The fact that the opening of wunderkind Mike Oldfield’s 1973 debut Tubular Bells starts this finale merely points up that this tune is remembered by many for featuring in director William Friedkin’s outstanding and genre-busting horror film The Exorcist (released the same year). It also launched the career of a certain Richard Branson, as it was the first album released by Virgin Records. So it doesn’t really sit well in the context of this misguided prequel to the groundbreaking Prime Suspect series. It comes as Cliff Bentley (Alun Armstrong) runs from the conflagration at the bank that claims the life of DI Bradfield (Sam Reid). It is a good explosion, but with pretty cheap-looking CGI flames.
David Bentley (Jay Taylor) of course had already legged it (well, hobbled it) back home to mum Renee (Ruth Sheen) as soon as he’d noticed the police activity on the street. As sirens blare out around his estate, Renee, obviously expecting her old man and older son to be arrested, gives her little boy the wodge of family cash to make good his escape.
Inside the bank, DS Gibbs (Blake Harrison) is discovered bloody and deafened by the blast, but he’s well off compared with Bradfield, and WPC Kath Morgan (Jessica Gunning), who is unconscious. John Bentley is also dead. The CID officers bar a frantic Tennison (Stefani Martini) from the building, although the use of Saving Private Ryan’s small shutter degree effect feels de trop here.
Bentley gets a small stash of cash back to the flat, and then leaves Renee to face the music.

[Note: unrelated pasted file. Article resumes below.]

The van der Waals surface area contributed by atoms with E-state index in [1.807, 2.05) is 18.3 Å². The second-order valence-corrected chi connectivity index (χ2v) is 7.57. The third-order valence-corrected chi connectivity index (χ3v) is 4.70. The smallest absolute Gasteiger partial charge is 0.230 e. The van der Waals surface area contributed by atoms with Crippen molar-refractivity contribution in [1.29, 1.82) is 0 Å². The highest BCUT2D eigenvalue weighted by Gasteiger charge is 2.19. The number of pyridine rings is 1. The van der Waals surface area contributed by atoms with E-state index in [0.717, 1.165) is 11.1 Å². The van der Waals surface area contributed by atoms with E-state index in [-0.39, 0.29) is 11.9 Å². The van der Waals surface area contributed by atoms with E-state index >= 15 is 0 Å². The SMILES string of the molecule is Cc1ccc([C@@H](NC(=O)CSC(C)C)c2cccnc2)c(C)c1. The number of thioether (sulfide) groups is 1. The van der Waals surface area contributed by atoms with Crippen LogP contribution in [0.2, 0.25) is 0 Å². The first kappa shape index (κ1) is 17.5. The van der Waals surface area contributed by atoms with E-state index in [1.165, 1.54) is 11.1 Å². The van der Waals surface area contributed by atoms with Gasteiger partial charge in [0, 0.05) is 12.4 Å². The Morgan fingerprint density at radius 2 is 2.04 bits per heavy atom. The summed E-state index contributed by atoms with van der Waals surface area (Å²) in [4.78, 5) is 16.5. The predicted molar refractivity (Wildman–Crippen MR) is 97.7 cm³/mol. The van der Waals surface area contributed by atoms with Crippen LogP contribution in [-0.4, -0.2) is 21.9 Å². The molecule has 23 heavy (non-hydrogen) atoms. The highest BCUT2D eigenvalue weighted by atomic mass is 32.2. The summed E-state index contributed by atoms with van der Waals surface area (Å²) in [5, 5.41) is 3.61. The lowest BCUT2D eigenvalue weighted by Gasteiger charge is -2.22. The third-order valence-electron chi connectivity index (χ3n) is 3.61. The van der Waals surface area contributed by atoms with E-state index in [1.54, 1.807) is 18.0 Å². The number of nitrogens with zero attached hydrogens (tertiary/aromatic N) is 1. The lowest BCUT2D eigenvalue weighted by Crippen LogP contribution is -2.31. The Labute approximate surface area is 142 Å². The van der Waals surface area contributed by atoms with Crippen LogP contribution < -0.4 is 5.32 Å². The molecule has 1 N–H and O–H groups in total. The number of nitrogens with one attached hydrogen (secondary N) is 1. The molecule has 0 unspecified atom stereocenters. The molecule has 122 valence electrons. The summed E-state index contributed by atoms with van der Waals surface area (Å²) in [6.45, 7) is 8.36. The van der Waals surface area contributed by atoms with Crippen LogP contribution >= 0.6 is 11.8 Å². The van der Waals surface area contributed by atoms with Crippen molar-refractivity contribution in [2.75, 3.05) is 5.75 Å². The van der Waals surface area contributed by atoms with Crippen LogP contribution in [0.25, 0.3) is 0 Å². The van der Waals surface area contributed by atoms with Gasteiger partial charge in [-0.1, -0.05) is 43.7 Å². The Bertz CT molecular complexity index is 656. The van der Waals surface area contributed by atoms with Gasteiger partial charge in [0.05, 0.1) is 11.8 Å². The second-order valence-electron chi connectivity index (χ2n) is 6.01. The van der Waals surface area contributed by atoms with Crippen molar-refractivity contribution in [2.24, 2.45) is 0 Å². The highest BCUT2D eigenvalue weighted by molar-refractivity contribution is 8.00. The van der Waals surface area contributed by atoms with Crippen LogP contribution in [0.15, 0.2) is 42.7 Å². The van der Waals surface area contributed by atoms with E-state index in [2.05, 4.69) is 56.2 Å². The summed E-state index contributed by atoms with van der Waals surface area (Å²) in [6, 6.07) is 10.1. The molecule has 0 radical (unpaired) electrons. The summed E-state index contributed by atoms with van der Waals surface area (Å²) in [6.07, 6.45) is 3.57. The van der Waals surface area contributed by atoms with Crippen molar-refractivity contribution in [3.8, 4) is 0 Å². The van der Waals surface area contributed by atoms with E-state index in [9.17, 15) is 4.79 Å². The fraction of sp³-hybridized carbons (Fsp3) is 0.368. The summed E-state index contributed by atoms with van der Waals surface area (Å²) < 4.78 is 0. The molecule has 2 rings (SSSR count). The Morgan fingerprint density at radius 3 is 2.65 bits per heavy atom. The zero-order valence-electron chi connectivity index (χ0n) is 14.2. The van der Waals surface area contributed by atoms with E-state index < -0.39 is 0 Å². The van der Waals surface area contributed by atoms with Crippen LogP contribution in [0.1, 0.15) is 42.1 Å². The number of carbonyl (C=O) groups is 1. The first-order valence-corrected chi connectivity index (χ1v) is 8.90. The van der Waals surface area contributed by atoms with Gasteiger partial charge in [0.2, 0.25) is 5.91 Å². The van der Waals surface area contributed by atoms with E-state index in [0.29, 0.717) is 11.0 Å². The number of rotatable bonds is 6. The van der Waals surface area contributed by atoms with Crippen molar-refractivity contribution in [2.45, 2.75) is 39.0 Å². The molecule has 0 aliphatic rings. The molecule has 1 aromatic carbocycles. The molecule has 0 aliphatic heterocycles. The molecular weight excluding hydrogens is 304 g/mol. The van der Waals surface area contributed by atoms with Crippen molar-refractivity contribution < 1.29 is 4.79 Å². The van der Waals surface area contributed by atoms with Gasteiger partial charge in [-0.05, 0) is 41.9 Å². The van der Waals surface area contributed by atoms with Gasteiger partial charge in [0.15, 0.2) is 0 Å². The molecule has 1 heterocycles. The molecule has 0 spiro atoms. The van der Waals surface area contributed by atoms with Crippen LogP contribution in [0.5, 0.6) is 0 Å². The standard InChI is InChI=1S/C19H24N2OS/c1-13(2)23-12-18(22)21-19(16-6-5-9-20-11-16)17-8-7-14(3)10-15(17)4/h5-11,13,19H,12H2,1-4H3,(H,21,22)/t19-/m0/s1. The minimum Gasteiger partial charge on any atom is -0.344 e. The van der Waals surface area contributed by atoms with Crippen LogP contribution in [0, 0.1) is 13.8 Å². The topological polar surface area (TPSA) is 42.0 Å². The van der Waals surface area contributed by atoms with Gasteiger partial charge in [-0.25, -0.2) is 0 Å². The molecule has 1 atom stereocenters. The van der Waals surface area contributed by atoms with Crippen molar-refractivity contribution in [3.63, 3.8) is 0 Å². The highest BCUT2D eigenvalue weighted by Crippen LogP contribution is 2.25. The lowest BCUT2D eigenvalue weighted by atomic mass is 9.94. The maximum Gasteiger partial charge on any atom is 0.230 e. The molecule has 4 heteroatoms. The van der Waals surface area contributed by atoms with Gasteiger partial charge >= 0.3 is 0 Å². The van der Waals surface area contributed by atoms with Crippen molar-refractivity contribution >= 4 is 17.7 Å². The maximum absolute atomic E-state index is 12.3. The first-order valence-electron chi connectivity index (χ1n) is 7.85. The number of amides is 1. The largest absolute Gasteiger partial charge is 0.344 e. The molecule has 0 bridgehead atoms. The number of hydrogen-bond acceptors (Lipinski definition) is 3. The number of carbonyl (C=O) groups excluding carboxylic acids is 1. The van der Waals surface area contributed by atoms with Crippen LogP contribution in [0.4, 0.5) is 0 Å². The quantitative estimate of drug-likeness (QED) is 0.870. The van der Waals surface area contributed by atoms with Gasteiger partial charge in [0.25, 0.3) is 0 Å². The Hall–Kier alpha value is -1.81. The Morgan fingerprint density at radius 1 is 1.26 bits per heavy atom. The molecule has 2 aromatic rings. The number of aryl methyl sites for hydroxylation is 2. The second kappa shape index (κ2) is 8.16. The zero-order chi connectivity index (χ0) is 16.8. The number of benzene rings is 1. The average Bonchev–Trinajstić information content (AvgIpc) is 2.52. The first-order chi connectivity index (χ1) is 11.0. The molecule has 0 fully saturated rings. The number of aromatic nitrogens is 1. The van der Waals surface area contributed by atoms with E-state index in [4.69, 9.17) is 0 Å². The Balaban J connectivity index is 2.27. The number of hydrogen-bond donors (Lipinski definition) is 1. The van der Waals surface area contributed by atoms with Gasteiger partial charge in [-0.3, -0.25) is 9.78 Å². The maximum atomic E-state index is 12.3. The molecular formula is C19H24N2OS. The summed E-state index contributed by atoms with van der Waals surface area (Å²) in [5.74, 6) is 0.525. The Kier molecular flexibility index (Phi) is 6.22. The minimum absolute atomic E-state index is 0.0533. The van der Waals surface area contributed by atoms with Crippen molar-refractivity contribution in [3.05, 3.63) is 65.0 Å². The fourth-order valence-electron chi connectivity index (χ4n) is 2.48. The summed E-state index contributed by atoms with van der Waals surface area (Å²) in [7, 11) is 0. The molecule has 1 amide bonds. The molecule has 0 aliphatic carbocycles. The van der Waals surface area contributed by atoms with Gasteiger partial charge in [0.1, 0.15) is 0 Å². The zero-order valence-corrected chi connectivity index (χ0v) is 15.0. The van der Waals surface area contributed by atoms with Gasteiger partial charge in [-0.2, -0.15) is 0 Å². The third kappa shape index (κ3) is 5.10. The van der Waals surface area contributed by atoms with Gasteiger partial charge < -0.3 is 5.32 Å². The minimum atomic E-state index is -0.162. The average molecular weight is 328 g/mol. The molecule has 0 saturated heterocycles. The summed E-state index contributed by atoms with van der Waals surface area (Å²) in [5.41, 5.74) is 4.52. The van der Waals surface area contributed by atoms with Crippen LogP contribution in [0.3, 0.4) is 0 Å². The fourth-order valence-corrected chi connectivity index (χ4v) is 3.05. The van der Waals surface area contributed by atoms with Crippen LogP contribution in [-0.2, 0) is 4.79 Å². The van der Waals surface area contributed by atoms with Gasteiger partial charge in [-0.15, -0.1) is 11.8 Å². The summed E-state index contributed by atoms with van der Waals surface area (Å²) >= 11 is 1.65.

Morgan is wheeled into intensive care to the strains of Pink Floyd’s Great Gig In the Sky (Dark Side Of The Moon was massive that year) and as singer Claire Torry screams her heart out, Tennison sits in the station locker room crying for her dead love. No such thing as counselling in these days. And no peace for the wicked either: “Best thing is to keep busy,” Desk Sergeant Harris (Andrew Brooke) tells her.
There is a touching moment of near-reality between Morgan and Gibbs sitting together in the hospital ward as they compare notes on the quick and the dead – probably the best dialogue they get.
And this is a real watershed day for Tennison, who discovers what we’ve been shouting at her for weeks – that Bradfield was married with children. Get used to it, love, it’ll be your lot in life. And she starts lone drinking. But somehow, through the artfully arranged tears, she remains looking Instagram-perfect.
In a cruel irony Tennison, having saved Renee from a mugger, has to arrest her to question her about David’s involvement with Julie Ann’s death. A bundle of bank notes is found in the lock-up matching those Julie Ann took from her dad – she was doing a deal with O’Duncie and had left the stash at the lock up – did David end up throttling her to find out where it was? Of course not.
Again, cop clichés are tripped out in the wrap-up: “You’re in this up to your neck” DC Edwards (Joshua Hill) tells Renee during interrogation; “We’d have a better chance of getting Bentley’s mates to tap-dance than co-operate” from Gibbs; and – finally, The Sweeney’s sine qua non“You’re nicked”.
The Bentleys’ van is found, containing a ribbon from of Julian Ann’s bra – she was moved to her resting site in the van. The family’s known associates are knocked up; Gibbs is cold-cocked by Bentley Senior, who is holed up in a pub. He escapes, leaving pathetic David ready to jump from its roof for lost love Julie Ann – murdered by his brother John for blabbing about the bank job.